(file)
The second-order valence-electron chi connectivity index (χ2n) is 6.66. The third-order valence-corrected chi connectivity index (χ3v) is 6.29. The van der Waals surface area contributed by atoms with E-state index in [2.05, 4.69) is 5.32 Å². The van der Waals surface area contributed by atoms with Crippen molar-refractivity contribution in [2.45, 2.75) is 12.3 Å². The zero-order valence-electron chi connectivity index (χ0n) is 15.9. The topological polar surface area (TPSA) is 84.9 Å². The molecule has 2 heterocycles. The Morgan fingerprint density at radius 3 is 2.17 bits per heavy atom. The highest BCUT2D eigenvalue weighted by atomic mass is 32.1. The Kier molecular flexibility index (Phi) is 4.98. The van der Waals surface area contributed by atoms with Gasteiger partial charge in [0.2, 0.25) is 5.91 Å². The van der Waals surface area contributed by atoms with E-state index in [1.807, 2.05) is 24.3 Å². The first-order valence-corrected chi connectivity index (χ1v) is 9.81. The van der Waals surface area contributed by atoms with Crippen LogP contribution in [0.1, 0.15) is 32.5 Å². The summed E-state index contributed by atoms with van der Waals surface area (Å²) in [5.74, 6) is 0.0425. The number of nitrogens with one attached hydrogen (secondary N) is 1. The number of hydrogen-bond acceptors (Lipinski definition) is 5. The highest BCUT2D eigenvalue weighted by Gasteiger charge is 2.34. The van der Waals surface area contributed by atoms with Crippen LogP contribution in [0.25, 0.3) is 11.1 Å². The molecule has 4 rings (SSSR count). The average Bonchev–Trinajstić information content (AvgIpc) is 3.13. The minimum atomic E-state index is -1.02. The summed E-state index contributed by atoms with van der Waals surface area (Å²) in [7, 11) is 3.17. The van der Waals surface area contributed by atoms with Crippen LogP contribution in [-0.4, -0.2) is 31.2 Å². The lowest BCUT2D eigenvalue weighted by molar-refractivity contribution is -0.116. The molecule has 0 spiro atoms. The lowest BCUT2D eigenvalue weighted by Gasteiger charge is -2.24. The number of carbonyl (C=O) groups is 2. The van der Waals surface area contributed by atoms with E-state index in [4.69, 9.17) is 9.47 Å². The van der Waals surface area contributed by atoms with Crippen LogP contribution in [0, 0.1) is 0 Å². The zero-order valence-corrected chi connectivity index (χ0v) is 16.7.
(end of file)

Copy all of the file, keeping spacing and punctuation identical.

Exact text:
The second-order valence-electron chi connectivity index (χ2n) is 6.66. The third-order valence-corrected chi connectivity index (χ3v) is 6.29. The van der Waals surface area contributed by atoms with E-state index in [2.05, 4.69) is 5.32 Å². The van der Waals surface area contributed by atoms with Crippen molar-refractivity contribution in [2.45, 2.75) is 12.3 Å². The zero-order valence-electron chi connectivity index (χ0n) is 15.9. The topological polar surface area (TPSA) is 84.9 Å². The molecule has 2 heterocycles. The Morgan fingerprint density at radius 3 is 2.17 bits per heavy atom. The highest BCUT2D eigenvalue weighted by atomic mass is 32.1. The Kier molecular flexibility index (Phi) is 4.98. The van der Waals surface area contributed by atoms with Gasteiger partial charge in [0.2, 0.25) is 5.91 Å². The van der Waals surface area contributed by atoms with E-state index in [1.807, 2.05) is 24.3 Å². The first-order valence-corrected chi connectivity index (χ1v) is 9.81. The van der Waals surface area contributed by atoms with Crippen LogP contribution in [0.1, 0.15) is 32.5 Å². The summed E-state index contributed by atoms with van der Waals surface area (Å²) in [5.74, 6) is 0.0425. The number of nitrogens with one attached hydrogen (secondary N) is 1. The number of hydrogen-bond acceptors (Lipinski definition) is 5. The highest BCUT2D eigenvalue weighted by Gasteiger charge is 2.34. The van der Waals surface area contributed by atoms with Crippen LogP contribution in [0.25, 0.3) is 11.1 Å². The molecule has 4 rings (SSSR count). The average Bonchev–Trinajstić information content (AvgIpc) is 3.13. The minimum atomic E-state index is -1.02. The summed E-state index contributed by atoms with van der Waals surface area (Å²) in [7, 11) is 3.17. The van der Waals surface area contributed by atoms with Crippen LogP contribution in [-0.4, -0.2) is 31.2 Å². The lowest BCUT2D eigenvalue weighted by molar-refractivity contribution is -0.116. The molecule has 0 spiro atoms. The lowest BCUT2D eigenvalue weighted by Gasteiger charge is -2.24. The number of carbonyl (C=O) groups is 2. The van der Waals surface area contributed by atoms with E-state index in [4.69, 9.17) is 9.47 Å². The van der Waals surface area contributed by atoms with Crippen LogP contribution in [0, 0.1) is 0 Å². The zero-order valence-corrected chi connectivity index (χ0v) is 16.7.